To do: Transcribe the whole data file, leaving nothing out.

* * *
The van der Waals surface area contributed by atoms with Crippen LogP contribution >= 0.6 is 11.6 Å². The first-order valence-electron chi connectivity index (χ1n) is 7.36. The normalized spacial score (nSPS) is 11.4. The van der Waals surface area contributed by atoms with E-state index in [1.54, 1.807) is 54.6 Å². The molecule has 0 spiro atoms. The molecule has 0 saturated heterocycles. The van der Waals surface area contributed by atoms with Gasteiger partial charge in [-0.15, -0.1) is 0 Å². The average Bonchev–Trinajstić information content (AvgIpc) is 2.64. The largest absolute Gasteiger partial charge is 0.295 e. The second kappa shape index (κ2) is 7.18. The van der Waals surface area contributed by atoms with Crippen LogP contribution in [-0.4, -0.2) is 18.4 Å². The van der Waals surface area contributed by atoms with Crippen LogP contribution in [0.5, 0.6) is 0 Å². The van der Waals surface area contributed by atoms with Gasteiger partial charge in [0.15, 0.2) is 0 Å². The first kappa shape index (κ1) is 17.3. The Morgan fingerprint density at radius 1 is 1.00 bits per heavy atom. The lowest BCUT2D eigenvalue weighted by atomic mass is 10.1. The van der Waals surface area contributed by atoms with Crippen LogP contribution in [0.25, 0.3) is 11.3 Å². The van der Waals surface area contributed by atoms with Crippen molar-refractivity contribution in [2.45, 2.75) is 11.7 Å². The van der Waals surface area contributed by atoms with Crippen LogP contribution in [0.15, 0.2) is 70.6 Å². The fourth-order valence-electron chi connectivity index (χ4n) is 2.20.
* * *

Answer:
The van der Waals surface area contributed by atoms with Crippen LogP contribution >= 0.6 is 11.6 Å². The first-order valence-electron chi connectivity index (χ1n) is 7.36. The normalized spacial score (nSPS) is 11.4. The van der Waals surface area contributed by atoms with E-state index in [1.54, 1.807) is 54.6 Å². The molecule has 0 spiro atoms. The molecule has 0 saturated heterocycles. The van der Waals surface area contributed by atoms with Gasteiger partial charge in [-0.15, -0.1) is 0 Å². The average Bonchev–Trinajstić information content (AvgIpc) is 2.64. The largest absolute Gasteiger partial charge is 0.295 e. The second kappa shape index (κ2) is 7.18. The van der Waals surface area contributed by atoms with Crippen LogP contribution in [-0.4, -0.2) is 18.4 Å². The van der Waals surface area contributed by atoms with Crippen LogP contribution in [0.5, 0.6) is 0 Å². The van der Waals surface area contributed by atoms with Gasteiger partial charge in [0.15, 0.2) is 0 Å². The first kappa shape index (κ1) is 17.3. The Morgan fingerprint density at radius 1 is 1.00 bits per heavy atom. The lowest BCUT2D eigenvalue weighted by atomic mass is 10.1. The van der Waals surface area contributed by atoms with Crippen LogP contribution in [0.25, 0.3) is 11.3 Å². The van der Waals surface area contributed by atoms with Crippen molar-refractivity contribution in [2.45, 2.75) is 11.7 Å². The van der Waals surface area contributed by atoms with Crippen LogP contribution in [0.15, 0.2) is 70.6 Å². The fourth-order valence-electron chi connectivity index (χ4n) is 2.20.